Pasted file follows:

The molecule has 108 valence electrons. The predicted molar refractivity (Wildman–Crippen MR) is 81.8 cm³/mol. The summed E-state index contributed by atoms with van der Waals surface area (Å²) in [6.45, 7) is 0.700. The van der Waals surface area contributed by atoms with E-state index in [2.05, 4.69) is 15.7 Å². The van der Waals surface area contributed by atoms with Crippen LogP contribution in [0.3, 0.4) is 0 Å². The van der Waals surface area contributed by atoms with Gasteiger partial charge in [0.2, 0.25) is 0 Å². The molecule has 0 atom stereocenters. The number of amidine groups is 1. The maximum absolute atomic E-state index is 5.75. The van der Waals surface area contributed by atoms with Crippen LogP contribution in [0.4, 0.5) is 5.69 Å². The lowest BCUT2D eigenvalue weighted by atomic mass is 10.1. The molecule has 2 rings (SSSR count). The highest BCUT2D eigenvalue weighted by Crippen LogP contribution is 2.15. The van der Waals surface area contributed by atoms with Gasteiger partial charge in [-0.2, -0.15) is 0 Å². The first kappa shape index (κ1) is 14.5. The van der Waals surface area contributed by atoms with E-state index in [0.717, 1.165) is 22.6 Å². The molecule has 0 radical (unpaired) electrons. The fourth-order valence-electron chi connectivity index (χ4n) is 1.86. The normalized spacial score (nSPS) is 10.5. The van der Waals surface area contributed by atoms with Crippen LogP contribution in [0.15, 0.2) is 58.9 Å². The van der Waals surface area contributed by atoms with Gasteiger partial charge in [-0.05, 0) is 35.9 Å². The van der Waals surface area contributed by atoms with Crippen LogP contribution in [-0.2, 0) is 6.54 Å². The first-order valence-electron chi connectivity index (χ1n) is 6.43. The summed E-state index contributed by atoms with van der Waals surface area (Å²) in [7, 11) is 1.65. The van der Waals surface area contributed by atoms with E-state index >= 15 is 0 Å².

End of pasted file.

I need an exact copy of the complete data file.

The molecule has 108 valence electrons. The predicted molar refractivity (Wildman–Crippen MR) is 81.8 cm³/mol. The summed E-state index contributed by atoms with van der Waals surface area (Å²) in [6.45, 7) is 0.700. The van der Waals surface area contributed by atoms with E-state index in [2.05, 4.69) is 15.7 Å². The van der Waals surface area contributed by atoms with Crippen LogP contribution in [0.3, 0.4) is 0 Å². The van der Waals surface area contributed by atoms with Gasteiger partial charge in [0.2, 0.25) is 0 Å². The molecule has 0 atom stereocenters. The number of amidine groups is 1. The maximum absolute atomic E-state index is 5.75. The van der Waals surface area contributed by atoms with Crippen LogP contribution in [0.4, 0.5) is 5.69 Å². The lowest BCUT2D eigenvalue weighted by atomic mass is 10.1. The molecule has 2 rings (SSSR count). The highest BCUT2D eigenvalue weighted by Crippen LogP contribution is 2.15. The van der Waals surface area contributed by atoms with Gasteiger partial charge in [-0.2, -0.15) is 0 Å². The first kappa shape index (κ1) is 14.5. The van der Waals surface area contributed by atoms with E-state index in [0.717, 1.165) is 22.6 Å². The molecule has 0 radical (unpaired) electrons. The fourth-order valence-electron chi connectivity index (χ4n) is 1.86. The normalized spacial score (nSPS) is 10.5. The van der Waals surface area contributed by atoms with Crippen LogP contribution in [0.15, 0.2) is 58.9 Å². The van der Waals surface area contributed by atoms with Gasteiger partial charge in [-0.05, 0) is 35.9 Å². The van der Waals surface area contributed by atoms with Crippen LogP contribution in [-0.2, 0) is 6.54 Å². The first-order valence-electron chi connectivity index (χ1n) is 6.43. The summed E-state index contributed by atoms with van der Waals surface area (Å²) in [7, 11) is 1.65. The van der Waals surface area contributed by atoms with E-state index >= 15 is 0 Å².